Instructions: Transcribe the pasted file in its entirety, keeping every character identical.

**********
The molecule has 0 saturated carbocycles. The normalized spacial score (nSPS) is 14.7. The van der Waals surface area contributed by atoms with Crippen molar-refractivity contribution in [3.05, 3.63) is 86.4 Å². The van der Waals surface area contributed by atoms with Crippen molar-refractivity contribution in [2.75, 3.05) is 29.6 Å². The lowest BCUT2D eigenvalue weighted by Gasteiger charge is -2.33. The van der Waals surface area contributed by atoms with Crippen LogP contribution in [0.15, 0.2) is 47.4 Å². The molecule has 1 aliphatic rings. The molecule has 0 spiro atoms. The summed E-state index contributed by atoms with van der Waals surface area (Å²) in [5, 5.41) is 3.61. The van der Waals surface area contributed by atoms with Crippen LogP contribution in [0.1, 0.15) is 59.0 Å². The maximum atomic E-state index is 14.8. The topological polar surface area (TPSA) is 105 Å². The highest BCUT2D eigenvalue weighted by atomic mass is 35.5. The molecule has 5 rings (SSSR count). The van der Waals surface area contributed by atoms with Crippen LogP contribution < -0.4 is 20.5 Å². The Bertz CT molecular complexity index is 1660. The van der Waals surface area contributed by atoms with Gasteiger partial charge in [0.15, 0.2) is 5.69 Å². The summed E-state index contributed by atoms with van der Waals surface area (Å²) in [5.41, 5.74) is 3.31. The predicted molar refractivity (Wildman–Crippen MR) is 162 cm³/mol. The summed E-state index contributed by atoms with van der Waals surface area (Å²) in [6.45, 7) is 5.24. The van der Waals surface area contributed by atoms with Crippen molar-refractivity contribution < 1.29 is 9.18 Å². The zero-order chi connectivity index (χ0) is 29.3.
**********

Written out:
The molecule has 0 saturated carbocycles. The normalized spacial score (nSPS) is 14.7. The van der Waals surface area contributed by atoms with Crippen molar-refractivity contribution in [3.05, 3.63) is 86.4 Å². The van der Waals surface area contributed by atoms with Crippen molar-refractivity contribution in [2.75, 3.05) is 29.6 Å². The lowest BCUT2D eigenvalue weighted by Gasteiger charge is -2.33. The van der Waals surface area contributed by atoms with Crippen LogP contribution in [0.15, 0.2) is 47.4 Å². The molecule has 1 aliphatic rings. The molecule has 0 spiro atoms. The summed E-state index contributed by atoms with van der Waals surface area (Å²) in [5, 5.41) is 3.61. The van der Waals surface area contributed by atoms with Crippen LogP contribution in [0.1, 0.15) is 59.0 Å². The maximum atomic E-state index is 14.8. The topological polar surface area (TPSA) is 105 Å². The highest BCUT2D eigenvalue weighted by atomic mass is 35.5. The molecule has 5 rings (SSSR count). The van der Waals surface area contributed by atoms with Crippen LogP contribution < -0.4 is 20.5 Å². The Bertz CT molecular complexity index is 1660. The van der Waals surface area contributed by atoms with Gasteiger partial charge in [0.15, 0.2) is 5.69 Å². The summed E-state index contributed by atoms with van der Waals surface area (Å²) in [5.41, 5.74) is 3.31. The predicted molar refractivity (Wildman–Crippen MR) is 162 cm³/mol. The summed E-state index contributed by atoms with van der Waals surface area (Å²) in [6.45, 7) is 5.24. The van der Waals surface area contributed by atoms with Crippen molar-refractivity contribution < 1.29 is 9.18 Å². The zero-order chi connectivity index (χ0) is 29.3.